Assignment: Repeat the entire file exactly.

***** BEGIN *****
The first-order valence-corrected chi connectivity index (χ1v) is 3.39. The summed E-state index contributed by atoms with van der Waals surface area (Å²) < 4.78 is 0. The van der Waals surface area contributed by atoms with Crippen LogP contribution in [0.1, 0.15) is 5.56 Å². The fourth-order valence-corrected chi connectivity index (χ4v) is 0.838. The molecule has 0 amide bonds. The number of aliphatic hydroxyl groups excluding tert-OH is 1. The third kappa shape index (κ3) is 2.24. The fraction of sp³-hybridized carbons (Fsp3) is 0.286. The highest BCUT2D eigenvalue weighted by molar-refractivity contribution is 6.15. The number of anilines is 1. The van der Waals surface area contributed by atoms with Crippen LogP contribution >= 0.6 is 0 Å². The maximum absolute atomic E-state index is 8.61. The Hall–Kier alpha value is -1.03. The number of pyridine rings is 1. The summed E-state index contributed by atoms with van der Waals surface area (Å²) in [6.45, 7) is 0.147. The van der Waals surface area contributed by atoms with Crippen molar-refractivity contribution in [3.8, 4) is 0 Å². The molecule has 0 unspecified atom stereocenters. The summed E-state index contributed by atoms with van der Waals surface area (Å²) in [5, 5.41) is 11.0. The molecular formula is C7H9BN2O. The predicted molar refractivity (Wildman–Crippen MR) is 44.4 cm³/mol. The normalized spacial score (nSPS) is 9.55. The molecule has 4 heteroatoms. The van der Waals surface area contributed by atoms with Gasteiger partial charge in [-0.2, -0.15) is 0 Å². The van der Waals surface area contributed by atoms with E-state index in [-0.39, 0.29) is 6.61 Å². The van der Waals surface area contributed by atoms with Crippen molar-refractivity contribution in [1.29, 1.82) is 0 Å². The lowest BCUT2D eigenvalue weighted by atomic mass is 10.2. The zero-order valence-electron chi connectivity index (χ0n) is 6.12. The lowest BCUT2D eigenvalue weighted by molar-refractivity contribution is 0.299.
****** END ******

The first-order valence-corrected chi connectivity index (χ1v) is 3.39. The summed E-state index contributed by atoms with van der Waals surface area (Å²) < 4.78 is 0. The van der Waals surface area contributed by atoms with Crippen LogP contribution in [0.1, 0.15) is 5.56 Å². The fourth-order valence-corrected chi connectivity index (χ4v) is 0.838. The molecule has 0 amide bonds. The number of aliphatic hydroxyl groups excluding tert-OH is 1. The third kappa shape index (κ3) is 2.24. The fraction of sp³-hybridized carbons (Fsp3) is 0.286. The highest BCUT2D eigenvalue weighted by molar-refractivity contribution is 6.15. The number of anilines is 1. The van der Waals surface area contributed by atoms with Crippen LogP contribution >= 0.6 is 0 Å². The maximum absolute atomic E-state index is 8.61. The Hall–Kier alpha value is -1.03. The number of pyridine rings is 1. The summed E-state index contributed by atoms with van der Waals surface area (Å²) in [6.45, 7) is 0.147. The van der Waals surface area contributed by atoms with Crippen molar-refractivity contribution in [3.8, 4) is 0 Å². The molecule has 0 unspecified atom stereocenters. The summed E-state index contributed by atoms with van der Waals surface area (Å²) in [5, 5.41) is 11.0. The molecular formula is C7H9BN2O. The predicted molar refractivity (Wildman–Crippen MR) is 44.4 cm³/mol. The normalized spacial score (nSPS) is 9.55. The molecule has 4 heteroatoms. The van der Waals surface area contributed by atoms with Gasteiger partial charge in [-0.2, -0.15) is 0 Å². The van der Waals surface area contributed by atoms with E-state index in [-0.39, 0.29) is 6.61 Å². The van der Waals surface area contributed by atoms with Crippen molar-refractivity contribution in [1.29, 1.82) is 0 Å². The lowest BCUT2D eigenvalue weighted by atomic mass is 10.2. The zero-order valence-electron chi connectivity index (χ0n) is 6.12. The lowest BCUT2D eigenvalue weighted by molar-refractivity contribution is 0.299.